Dale knows how to make delicious food, but what makes him special is that he’s a true “people” person. This made him the perfect fit for the cook/volunteer supervisor position at Lifelong, a nonprofit that offers many services including providing fresh food to people with HIV, homebound seniors, and people living with serious illness. To do the job, Dale has to be able to work a tilt skillet and facilitate a rotating group of volunteers. Lifelong uses mostly donated food and volunteer support to prepare 5,000 meals per week, and they host as many as 30 volunteers at a time, three shifts a day. Dale is generally the one who welcomes the group, explains the organization, the work to be done, and manages the various personalities from rowdy middle school students to longtime volunteers. He needs to assess the volunteers’ skills, break them into groups and assign them tasks on the fly, based on the day’s cooking needs.
Dale had previous experience in front of house in the food industry as a waiter, bartender and coffee shop manager, but after struggling with homelessness and drug addiction, he returned to the workforce and learned the basics of cooking through the 16-week adult culinary program of FareStart. FareStart is a nonprofit that runs social enterprises with more than 25 years of experience helping to prepare people to overcome barriers to employment for careers in the food industry. At FareStart, Dale learned how to convert recipes and cut with different types of knives, skills that got him in the door at Lifelong as one of the five cooks working in the kitchen.
In addition to cooking, Dale’s current job requires him to sensitively handle interpersonal situations while staying focused on getting the day’s tasks done. Recently, when he noticed that two volunteers were telling stories that might be inappropriate for some of the younger volunteers, Dale set the older volunteers up at a prep station in a different area of the kitchen and checked in often. He tries to keep in mind that “volunteers are people who are giving from their heart to help other people.” He leads with a phrase like “I know you’re here to help, but I need you to do this,” and it helps to keep people feeling appreciated and tasks getting done.
Dale is excited to continue growing at Lifelong and is interested pursuing a client facing position such as a Care Advocate or Prevention Team member. He says he would miss cooking at his job but that he still cooks at home, and he looks forward to working directly with people and empowering them. These positions require a college degree or equivalent experience, and while he doesn’t have a degree, Dale and his supervisor both feel that his strengths and experience so far would make him well suited to work one on one with clients. “My instructors and supervisors showed me that once you get through the process of turning your life around and focus on contributing at your job, you can do whatever you want. You have to get past starting over, now you’re running things. That’s what I’m doing.”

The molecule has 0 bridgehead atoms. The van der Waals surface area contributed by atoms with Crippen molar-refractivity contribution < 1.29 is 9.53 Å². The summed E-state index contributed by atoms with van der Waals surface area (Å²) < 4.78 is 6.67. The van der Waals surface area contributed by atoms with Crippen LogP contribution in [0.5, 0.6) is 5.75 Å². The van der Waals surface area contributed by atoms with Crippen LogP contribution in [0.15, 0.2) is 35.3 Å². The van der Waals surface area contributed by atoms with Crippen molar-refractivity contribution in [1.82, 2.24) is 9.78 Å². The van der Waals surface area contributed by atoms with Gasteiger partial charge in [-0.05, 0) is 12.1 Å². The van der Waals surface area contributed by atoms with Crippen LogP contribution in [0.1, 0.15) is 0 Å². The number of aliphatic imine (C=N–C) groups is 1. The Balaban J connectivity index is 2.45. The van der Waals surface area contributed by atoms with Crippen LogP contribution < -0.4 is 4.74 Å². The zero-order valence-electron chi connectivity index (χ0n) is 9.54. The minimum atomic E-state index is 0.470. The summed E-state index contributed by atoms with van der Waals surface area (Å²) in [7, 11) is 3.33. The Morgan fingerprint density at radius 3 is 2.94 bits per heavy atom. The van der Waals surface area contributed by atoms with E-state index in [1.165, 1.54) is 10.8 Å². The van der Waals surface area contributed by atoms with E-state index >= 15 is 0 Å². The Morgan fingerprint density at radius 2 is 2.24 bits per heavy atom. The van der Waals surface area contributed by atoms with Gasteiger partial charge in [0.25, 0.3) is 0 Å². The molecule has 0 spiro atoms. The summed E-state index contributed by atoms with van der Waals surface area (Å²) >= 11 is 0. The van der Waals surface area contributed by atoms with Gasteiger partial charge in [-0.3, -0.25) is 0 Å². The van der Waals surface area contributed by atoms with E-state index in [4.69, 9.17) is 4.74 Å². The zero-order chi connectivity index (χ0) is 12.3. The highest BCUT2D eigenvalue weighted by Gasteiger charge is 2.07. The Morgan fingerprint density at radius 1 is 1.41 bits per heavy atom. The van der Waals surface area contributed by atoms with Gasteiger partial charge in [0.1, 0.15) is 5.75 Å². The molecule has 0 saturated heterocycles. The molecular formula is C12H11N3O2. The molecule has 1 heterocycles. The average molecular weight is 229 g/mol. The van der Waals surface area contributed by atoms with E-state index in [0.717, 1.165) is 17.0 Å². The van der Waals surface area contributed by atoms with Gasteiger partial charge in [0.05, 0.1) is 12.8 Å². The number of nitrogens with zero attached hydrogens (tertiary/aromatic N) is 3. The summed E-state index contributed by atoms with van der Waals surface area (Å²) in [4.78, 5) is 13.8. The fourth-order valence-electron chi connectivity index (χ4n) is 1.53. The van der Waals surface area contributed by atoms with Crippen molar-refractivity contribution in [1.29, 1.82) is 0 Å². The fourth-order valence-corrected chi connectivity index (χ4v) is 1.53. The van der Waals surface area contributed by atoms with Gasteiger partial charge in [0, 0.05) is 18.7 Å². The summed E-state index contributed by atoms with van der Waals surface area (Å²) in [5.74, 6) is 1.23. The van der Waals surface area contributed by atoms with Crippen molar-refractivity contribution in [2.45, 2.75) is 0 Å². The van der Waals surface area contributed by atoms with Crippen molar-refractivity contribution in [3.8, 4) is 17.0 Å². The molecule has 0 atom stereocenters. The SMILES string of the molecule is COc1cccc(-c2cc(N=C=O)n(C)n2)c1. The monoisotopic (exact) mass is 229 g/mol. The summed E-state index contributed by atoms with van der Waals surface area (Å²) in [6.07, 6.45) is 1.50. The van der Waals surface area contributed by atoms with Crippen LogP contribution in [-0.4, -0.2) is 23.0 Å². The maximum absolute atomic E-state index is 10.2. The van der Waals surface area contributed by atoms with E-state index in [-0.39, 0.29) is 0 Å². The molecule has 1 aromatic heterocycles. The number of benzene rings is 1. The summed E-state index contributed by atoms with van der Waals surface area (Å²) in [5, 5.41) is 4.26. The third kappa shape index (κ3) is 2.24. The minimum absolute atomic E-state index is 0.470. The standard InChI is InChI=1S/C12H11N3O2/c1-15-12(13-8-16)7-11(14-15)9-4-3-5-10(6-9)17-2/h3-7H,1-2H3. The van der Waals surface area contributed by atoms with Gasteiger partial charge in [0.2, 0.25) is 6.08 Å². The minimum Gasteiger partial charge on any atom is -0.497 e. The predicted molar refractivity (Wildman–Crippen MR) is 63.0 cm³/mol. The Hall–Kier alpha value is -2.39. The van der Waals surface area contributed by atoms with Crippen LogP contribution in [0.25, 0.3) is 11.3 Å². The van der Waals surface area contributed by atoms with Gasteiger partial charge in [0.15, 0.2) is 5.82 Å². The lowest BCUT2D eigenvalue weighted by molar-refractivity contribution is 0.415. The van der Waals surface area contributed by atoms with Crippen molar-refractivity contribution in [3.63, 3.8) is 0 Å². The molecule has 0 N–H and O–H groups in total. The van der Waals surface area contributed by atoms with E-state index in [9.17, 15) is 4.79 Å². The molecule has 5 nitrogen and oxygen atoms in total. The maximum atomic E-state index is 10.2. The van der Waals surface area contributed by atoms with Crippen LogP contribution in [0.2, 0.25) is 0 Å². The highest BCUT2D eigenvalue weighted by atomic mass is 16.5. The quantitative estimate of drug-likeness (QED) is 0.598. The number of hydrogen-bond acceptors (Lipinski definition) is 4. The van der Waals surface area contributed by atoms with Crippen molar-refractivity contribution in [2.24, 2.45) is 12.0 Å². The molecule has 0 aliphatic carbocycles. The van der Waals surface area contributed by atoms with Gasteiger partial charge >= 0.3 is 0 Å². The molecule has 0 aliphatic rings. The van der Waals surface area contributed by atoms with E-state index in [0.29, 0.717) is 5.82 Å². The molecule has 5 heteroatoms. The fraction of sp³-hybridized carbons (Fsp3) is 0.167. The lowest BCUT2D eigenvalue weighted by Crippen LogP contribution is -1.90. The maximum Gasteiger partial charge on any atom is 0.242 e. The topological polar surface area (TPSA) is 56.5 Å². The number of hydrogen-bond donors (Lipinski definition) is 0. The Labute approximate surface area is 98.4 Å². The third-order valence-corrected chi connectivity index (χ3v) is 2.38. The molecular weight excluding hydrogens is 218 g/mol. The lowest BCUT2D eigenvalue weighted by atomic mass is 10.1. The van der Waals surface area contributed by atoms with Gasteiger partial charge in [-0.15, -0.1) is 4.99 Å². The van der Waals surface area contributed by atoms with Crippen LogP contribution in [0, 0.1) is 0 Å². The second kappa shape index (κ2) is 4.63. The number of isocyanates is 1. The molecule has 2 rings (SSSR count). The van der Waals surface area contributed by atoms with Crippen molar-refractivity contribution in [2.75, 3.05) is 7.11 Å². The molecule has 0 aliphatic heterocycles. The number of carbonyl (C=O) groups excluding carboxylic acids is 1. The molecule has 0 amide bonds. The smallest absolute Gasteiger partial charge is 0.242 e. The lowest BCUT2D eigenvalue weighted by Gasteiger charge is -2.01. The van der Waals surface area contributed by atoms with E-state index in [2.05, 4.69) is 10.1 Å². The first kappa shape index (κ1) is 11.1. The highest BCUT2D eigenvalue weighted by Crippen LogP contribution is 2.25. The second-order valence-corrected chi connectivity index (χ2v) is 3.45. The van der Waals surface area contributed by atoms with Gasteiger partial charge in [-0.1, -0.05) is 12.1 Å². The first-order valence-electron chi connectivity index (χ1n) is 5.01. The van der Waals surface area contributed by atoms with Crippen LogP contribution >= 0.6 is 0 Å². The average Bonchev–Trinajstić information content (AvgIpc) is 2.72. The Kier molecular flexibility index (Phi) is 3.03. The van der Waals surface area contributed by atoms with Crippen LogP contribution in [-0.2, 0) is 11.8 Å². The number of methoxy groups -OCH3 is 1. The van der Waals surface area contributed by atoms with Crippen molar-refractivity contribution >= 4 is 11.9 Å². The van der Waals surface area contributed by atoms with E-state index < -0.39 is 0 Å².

The Hidden Talent Blog Series tells the stories of highly-motivated, well-prepared employees who got their start at an employment social enterprise businesses. With unemployment levels at historic lows, traditional businesses struggle to find good employees. With the support of social enterprises, and their own determination to beat the odds, tens of thousands of men and women have turned their lives around. They are some of the best-trained, most loyal employees a business could hope to hire. Our intention is that this series sheds a light on their potential, and that employers consider social enterprises as a source for finding great people. Are you an employer looking to find an employment social enterprise in your area? Search a national map here.
Claire Michaels is the author of this blog series, and Director of Workforce and Hiring at SFMade and Manufacture : San Jose, where she develops programs and partnerships to help people who have overcome barriers to employment find career opportunities at manufacturing businesses in San Francisco and San Jose. Claire has been a fan of REDF and part of the REDF community for many years.